The new technology developed by the laboratory of the MIT laboratory uses a laser light to arouse moisture in the air around the ear of the target, causing a quiet whisper to a personal message a few meters away.
"Our system can be used from a distant far-off distant area directly to one's ear," says MIT's team leader and physicist Charles M. Vin.
We probably do not need to calculate potential applications for such a device, ranging from military applications to targeted advertising.
A pretty sound ambient noise is a problem – or headphones are inadequate – a whisper with a laser language can do the job.
In case you are concerned about all the work of a "laser in the ear", developers promise it is harmless.
"It's the first system that uses lasers that are completely safe for the eyes and skin to localize the sound signal to a particular person in any setting," said Wynne.
The technology that the channels sound in a narrow field is for decades.
Most of them use speakers to intensify sound waves or channel ultrasound in a small area. While they are useful for keeping the sound relatively limited, they require the listener to be a relatively short distance from the source.
Laser-based optical technology has a potential advantage of the reduced spread of distance, with higher frequencies that allow it to deliver much further – making the team turn from speakers to lasers.
The heart of the new MIT technology is a 1.9 mm tile laser. Thanks to the principle called photocoustic effect, water vapor in the air absorbs the emission of the laser, which causes vibration of the sound frequency.
"This can work even in relatively dry conditions, because there is almost always a little water in the air, especially around humans," says Win.
"We found that we do not need a lot of water if we use a laser wavelength that is much absorbed by water. This was the key because stronger absorption results in more sound."
The team tests two methods for transmitting sound. The former simply changed the amplitude of the laser through a modulator in a continuous wave, creating vibrations that could be taken from a microphone of 2.5 meters (8 feet).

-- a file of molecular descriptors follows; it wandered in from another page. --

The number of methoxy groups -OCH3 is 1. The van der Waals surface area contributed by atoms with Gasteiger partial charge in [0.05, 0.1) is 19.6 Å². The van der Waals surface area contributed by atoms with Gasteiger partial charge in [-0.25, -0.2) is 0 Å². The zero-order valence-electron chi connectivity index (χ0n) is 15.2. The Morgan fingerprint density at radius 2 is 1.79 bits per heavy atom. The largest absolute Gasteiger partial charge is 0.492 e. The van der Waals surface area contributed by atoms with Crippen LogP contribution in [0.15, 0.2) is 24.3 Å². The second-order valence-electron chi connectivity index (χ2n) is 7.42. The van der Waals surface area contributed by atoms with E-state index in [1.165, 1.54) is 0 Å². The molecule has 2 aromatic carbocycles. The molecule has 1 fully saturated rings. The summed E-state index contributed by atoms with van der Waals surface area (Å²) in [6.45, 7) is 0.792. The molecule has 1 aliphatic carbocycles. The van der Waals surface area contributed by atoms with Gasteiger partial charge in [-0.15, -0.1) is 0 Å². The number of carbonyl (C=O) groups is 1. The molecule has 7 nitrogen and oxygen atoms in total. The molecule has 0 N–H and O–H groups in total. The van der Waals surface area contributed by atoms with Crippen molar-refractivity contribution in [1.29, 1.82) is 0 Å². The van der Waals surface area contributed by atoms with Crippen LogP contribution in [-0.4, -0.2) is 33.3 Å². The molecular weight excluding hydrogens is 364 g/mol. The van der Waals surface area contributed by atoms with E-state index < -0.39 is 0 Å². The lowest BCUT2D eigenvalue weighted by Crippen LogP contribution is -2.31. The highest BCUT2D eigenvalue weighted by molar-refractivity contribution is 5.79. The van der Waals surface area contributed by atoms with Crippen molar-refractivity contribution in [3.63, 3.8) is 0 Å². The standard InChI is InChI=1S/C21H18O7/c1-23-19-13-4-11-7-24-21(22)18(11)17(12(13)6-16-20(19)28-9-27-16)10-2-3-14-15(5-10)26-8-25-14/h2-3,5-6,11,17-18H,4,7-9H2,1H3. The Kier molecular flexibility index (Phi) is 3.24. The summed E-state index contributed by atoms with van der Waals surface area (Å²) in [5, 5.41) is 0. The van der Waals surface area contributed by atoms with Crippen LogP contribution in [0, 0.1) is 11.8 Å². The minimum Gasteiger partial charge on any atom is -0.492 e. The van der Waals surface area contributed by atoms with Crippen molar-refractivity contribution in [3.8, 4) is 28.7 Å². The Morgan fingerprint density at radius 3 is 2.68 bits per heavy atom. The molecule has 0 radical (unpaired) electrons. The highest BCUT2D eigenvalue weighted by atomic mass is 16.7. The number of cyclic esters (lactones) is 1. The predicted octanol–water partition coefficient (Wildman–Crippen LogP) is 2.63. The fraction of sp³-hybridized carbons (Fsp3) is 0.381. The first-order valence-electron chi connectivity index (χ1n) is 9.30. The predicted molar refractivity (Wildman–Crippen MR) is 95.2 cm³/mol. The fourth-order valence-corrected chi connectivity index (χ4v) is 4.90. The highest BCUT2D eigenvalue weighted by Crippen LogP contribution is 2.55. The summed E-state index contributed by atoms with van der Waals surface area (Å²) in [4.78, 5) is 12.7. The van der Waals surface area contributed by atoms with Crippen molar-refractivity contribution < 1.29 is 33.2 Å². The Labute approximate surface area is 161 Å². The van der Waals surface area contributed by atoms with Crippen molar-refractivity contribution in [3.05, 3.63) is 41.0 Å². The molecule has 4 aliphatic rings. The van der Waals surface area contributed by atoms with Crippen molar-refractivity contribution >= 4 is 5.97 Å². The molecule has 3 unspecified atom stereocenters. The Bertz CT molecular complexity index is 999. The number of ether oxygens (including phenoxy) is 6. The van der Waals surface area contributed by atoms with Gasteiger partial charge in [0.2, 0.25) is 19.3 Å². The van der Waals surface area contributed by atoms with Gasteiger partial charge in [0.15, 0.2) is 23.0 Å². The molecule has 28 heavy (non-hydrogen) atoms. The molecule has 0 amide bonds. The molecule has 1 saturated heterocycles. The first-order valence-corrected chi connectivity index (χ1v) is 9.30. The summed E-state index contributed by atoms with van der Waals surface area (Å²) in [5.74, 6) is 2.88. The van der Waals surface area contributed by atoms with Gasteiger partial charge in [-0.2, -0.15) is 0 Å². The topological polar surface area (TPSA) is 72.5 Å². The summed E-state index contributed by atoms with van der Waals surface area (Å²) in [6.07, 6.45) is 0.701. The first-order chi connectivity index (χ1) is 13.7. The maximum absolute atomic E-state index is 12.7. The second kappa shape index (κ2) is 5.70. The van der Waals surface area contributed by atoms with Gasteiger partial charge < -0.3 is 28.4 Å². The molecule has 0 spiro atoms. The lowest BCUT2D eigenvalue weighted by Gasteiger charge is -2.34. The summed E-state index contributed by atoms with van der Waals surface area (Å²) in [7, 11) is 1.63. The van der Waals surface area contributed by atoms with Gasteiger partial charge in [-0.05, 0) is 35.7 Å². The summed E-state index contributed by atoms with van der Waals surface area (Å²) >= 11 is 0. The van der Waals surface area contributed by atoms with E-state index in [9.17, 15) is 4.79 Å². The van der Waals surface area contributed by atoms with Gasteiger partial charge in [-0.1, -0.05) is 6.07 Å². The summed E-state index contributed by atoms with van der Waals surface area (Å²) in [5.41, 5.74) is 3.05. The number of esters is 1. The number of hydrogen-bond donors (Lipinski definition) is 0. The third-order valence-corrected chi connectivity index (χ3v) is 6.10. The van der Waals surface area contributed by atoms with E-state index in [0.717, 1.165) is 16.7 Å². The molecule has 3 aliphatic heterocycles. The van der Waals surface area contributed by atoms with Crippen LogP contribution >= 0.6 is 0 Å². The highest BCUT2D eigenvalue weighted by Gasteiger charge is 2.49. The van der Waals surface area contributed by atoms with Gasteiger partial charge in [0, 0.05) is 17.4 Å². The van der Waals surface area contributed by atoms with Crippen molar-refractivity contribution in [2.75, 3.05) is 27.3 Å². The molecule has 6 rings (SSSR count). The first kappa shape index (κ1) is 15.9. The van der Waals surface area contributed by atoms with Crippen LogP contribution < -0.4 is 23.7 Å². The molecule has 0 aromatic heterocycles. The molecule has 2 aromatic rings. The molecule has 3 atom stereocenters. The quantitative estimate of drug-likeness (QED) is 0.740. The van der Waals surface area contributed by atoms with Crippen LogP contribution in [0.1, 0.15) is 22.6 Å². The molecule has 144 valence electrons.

The second process has destructed the modulator and used a mirror to accelerate the laser back and forth in terms of the speed of sound in what is known as dynamic photocoustic spectroscopy, which creates louder waves by jiggling more water particles.
"There are compromises between the two techniques," says the engineer of opto-mechanical Ryan M. Salenberger.
"The traditional photocoustic method delivers sound with greater loyalty, while the laser swing delivers sound with louder sound."
A potential drawback to the laser baking method is that it operates at a very specific distance from the transmitter. It was closer and the laser beam would be too high. Everything further, and the frequency falls under sensitivity.
Even though it was only tested in a range of 60 decibels (a level of normal conversation) a few meters, researchers believe they can increase distance and volume, now they have evidence of the concept.
"We hope this will eventually become a commercial technology," says Salenberger.
What means in the future someone might potentially whisper to your ear at considerable distances … something that is a bit disturbing and exciting at the same time.
This study was published in OSA publishing.